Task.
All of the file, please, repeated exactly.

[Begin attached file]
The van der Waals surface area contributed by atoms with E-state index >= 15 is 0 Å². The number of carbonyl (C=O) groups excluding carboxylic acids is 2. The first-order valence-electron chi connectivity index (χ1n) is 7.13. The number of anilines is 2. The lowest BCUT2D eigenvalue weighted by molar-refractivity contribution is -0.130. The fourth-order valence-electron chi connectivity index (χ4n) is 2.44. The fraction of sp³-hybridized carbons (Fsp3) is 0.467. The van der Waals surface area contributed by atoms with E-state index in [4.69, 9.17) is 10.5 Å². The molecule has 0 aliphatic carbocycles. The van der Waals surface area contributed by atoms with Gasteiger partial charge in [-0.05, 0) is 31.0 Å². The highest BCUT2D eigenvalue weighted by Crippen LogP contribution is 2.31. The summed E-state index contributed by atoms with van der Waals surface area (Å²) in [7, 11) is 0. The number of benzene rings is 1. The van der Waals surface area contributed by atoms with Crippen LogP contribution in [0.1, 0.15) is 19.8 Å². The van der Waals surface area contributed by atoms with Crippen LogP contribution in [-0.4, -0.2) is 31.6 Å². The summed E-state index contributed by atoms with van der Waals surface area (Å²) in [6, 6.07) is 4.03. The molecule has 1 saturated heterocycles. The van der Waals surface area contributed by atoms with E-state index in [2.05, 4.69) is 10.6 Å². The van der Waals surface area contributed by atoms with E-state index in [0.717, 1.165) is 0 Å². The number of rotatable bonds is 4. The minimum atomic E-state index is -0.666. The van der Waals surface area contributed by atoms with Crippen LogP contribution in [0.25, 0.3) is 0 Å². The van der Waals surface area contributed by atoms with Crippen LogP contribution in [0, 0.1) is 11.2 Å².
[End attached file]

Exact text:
The van der Waals surface area contributed by atoms with E-state index >= 15 is 0 Å². The number of carbonyl (C=O) groups excluding carboxylic acids is 2. The first-order valence-electron chi connectivity index (χ1n) is 7.13. The number of anilines is 2. The lowest BCUT2D eigenvalue weighted by molar-refractivity contribution is -0.130. The fourth-order valence-electron chi connectivity index (χ4n) is 2.44. The fraction of sp³-hybridized carbons (Fsp3) is 0.467. The van der Waals surface area contributed by atoms with E-state index in [4.69, 9.17) is 10.5 Å². The molecule has 0 aliphatic carbocycles. The van der Waals surface area contributed by atoms with Gasteiger partial charge in [-0.05, 0) is 31.0 Å². The highest BCUT2D eigenvalue weighted by Crippen LogP contribution is 2.31. The summed E-state index contributed by atoms with van der Waals surface area (Å²) in [7, 11) is 0. The number of benzene rings is 1. The van der Waals surface area contributed by atoms with Crippen LogP contribution in [0.1, 0.15) is 19.8 Å². The van der Waals surface area contributed by atoms with Crippen LogP contribution in [-0.4, -0.2) is 31.6 Å². The summed E-state index contributed by atoms with van der Waals surface area (Å²) in [6, 6.07) is 4.03. The molecule has 1 saturated heterocycles. The van der Waals surface area contributed by atoms with E-state index in [2.05, 4.69) is 10.6 Å². The van der Waals surface area contributed by atoms with E-state index in [0.717, 1.165) is 0 Å². The number of rotatable bonds is 4. The minimum atomic E-state index is -0.666. The van der Waals surface area contributed by atoms with Crippen LogP contribution in [0.25, 0.3) is 0 Å². The van der Waals surface area contributed by atoms with Crippen LogP contribution in [0, 0.1) is 11.2 Å².